Private home sales are on the rebound after the festive lull, as developers in Singapore sold 1,054 units last month, up from the 455 units they moved in February.
The latest number is also 47 per cent higher than the 716 units sold in March last year.
The figures – which exclude executive condominium (EC) units – were released by the Urban Redevelopment Authority yesterday based on its survey of licensed housing developers.
Market observers point to a supply-led increase, noting the slew of recent launches.
Most believe that demand will remain healthy in the coming months as more projects are rolled out, giving buyers more options.
Ten developments were launched last month, including two mega projects, Treasure at Tampines and The Florence Residences, which accounted for more than a third of the total new private home sales last month.
Huttons Asia head of research Lee Sze Teck noted that total sales for the first quarter of this year are better than for the same period last year despite the cooling measures introduced in July last year.
“This shows the resilience of the market, which could have found its footing,” he said.
Cushman & Wakefield senior director and head of research Christine Li found the overall pace of sales encouraging, and noted it was well-spread across different projects.
She added that buyers “remain price sensitive and are spoilt for choice”.
“Given the plethora of upcoming launches, developers are expected to price their launches reasonably or experiment with unique concepts,” she said.
However, Mr Ong Teck Hui, JLL senior director of research and consultancy, said the surge in launches was “very much more than what the market can absorb”.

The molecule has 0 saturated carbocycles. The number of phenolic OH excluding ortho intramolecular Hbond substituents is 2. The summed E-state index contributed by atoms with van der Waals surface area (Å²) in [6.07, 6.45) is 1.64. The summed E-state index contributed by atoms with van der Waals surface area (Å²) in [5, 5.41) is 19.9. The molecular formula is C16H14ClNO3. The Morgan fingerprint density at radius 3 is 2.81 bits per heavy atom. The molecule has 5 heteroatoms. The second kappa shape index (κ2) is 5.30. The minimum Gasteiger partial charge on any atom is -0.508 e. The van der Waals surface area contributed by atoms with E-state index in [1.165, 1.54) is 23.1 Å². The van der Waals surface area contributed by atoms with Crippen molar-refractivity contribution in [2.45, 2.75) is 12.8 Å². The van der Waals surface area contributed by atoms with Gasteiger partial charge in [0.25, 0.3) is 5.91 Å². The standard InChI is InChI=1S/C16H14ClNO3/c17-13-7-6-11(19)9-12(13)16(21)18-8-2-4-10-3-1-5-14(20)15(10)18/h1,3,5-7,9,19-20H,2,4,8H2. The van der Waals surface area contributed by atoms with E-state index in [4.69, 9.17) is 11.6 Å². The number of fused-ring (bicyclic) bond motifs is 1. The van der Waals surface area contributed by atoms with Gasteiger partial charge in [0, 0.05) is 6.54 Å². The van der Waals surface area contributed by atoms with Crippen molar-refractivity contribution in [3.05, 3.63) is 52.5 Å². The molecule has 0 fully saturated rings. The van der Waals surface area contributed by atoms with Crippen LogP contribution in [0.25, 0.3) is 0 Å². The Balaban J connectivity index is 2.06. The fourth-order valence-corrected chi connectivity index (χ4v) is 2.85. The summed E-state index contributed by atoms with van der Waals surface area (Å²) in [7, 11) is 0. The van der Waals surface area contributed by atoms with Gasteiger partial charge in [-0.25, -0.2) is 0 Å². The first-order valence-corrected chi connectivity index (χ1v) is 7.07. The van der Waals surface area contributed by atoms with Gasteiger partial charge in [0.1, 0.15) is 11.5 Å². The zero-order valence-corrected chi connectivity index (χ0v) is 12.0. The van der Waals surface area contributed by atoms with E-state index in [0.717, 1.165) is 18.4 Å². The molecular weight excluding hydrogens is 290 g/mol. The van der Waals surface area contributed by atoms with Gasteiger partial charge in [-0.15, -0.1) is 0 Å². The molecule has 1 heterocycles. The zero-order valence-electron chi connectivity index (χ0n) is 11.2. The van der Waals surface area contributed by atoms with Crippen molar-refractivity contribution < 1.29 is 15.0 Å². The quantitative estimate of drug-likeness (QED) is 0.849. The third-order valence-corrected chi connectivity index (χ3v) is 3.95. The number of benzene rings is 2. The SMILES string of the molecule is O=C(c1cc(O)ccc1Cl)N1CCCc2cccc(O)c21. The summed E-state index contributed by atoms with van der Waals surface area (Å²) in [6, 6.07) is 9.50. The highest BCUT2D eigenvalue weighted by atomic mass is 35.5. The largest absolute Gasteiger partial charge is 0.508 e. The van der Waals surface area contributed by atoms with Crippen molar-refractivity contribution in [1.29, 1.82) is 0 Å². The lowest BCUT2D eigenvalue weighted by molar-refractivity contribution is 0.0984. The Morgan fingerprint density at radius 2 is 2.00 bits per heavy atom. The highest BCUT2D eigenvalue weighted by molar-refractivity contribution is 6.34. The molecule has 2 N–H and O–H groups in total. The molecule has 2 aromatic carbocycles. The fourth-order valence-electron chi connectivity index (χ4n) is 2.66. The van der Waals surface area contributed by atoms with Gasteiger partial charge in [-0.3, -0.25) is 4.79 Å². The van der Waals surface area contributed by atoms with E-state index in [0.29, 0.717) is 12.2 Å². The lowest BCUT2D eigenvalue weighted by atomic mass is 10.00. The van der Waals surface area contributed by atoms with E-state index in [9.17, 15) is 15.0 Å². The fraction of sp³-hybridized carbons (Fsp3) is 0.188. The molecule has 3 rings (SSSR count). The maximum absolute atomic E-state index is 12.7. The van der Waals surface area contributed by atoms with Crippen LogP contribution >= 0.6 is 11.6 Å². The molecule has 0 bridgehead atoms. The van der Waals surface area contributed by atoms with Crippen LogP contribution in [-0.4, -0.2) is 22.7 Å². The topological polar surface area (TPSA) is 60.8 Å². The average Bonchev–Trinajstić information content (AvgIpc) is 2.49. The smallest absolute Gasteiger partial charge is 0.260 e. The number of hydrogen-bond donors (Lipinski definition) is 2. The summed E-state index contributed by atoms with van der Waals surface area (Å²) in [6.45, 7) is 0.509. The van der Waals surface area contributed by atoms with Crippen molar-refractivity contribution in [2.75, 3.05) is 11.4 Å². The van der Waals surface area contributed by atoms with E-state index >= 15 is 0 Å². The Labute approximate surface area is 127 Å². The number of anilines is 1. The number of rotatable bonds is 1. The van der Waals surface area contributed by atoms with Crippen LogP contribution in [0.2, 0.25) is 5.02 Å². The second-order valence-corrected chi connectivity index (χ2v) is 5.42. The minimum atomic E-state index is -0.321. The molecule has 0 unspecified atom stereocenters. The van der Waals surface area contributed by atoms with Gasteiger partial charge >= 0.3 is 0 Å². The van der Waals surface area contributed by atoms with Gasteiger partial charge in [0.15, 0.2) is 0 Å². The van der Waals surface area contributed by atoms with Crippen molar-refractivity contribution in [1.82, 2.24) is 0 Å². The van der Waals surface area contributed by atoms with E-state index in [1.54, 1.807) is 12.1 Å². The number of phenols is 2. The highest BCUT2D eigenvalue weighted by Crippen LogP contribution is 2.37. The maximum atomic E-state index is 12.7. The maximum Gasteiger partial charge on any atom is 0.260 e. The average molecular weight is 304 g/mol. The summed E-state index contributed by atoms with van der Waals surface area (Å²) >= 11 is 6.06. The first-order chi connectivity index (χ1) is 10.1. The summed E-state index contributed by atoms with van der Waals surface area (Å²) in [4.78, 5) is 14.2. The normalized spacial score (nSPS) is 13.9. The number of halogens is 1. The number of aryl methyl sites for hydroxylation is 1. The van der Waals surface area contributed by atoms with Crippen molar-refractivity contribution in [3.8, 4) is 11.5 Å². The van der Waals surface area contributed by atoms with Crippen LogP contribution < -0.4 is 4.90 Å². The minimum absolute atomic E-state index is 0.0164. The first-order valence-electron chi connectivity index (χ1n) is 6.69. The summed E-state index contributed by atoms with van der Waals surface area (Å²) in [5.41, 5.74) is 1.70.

He said: “While it resulted in 1,054 units sold, the overall take-up rate of 58.2 per cent reflects the mismatch between supply and demand.
“While there is underlying demand, the magnitude has been affected by last July’s cooling measures as well as cautious market sentiments.”
Mr Desmond Sim, CBRE’s head of research for South-east Asia, said developers may slow down future launches “to give the market a breather” and allow existing inventory to clear.
He added: “On the demand side, buyers may adopt a wait-and-see stance, in anticipation of prices declining in the coming quarters.”
ERA’s key executive officer Eugene Lim also said buyers remain spoilt for choice, and that “while developers’ overall project costs remain high, they will have to price attractively to drive sales”.
However, Cushman & Wakefield’s Ms Li believes prices are likely to remain sticky due to most developers having healthy balance sheets and time to sell units before the five-year Additional Buyer’s Stamp Duty deadline hits.
The latest figures came as 1,812 private homes were launched last month, of which 170 were in the core central region, 576 in the rest of the central region and 1,066 outside the central region.
In comparison, 596 units were launched for sale in February, and 614 units were launched in March a year ago.
Including ECs, which are a public-private housing hybrid, developers found buyers for 1,062 units last month, higher than the 457 units they moved in February and the 788 units they sold in March a year ago.
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